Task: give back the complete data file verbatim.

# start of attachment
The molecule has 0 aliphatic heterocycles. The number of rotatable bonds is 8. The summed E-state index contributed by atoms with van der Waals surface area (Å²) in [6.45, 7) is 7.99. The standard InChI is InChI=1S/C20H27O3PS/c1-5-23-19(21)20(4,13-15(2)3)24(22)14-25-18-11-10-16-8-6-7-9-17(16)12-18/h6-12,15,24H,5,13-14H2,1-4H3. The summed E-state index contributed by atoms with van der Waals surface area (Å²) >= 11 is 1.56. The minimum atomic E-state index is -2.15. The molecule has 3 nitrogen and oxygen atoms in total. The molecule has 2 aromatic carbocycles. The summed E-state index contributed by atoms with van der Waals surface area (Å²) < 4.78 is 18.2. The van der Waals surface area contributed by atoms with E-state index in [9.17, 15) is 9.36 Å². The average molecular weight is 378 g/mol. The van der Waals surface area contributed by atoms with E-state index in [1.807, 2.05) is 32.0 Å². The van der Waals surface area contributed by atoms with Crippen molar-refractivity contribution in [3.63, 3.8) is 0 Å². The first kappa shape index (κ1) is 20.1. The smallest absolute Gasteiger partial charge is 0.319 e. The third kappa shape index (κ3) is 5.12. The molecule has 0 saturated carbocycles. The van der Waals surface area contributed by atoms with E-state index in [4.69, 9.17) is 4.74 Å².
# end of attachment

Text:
The molecule has 0 aliphatic heterocycles. The number of rotatable bonds is 8. The summed E-state index contributed by atoms with van der Waals surface area (Å²) in [6.45, 7) is 7.99. The standard InChI is InChI=1S/C20H27O3PS/c1-5-23-19(21)20(4,13-15(2)3)24(22)14-25-18-11-10-16-8-6-7-9-17(16)12-18/h6-12,15,24H,5,13-14H2,1-4H3. The summed E-state index contributed by atoms with van der Waals surface area (Å²) >= 11 is 1.56. The minimum atomic E-state index is -2.15. The molecule has 3 nitrogen and oxygen atoms in total. The molecule has 2 aromatic carbocycles. The summed E-state index contributed by atoms with van der Waals surface area (Å²) < 4.78 is 18.2. The van der Waals surface area contributed by atoms with E-state index in [9.17, 15) is 9.36 Å². The average molecular weight is 378 g/mol. The van der Waals surface area contributed by atoms with E-state index in [1.807, 2.05) is 32.0 Å². The van der Waals surface area contributed by atoms with Crippen molar-refractivity contribution in [3.63, 3.8) is 0 Å². The first kappa shape index (κ1) is 20.1. The smallest absolute Gasteiger partial charge is 0.319 e. The third kappa shape index (κ3) is 5.12. The molecule has 0 saturated carbocycles. The van der Waals surface area contributed by atoms with E-state index in [4.69, 9.17) is 4.74 Å².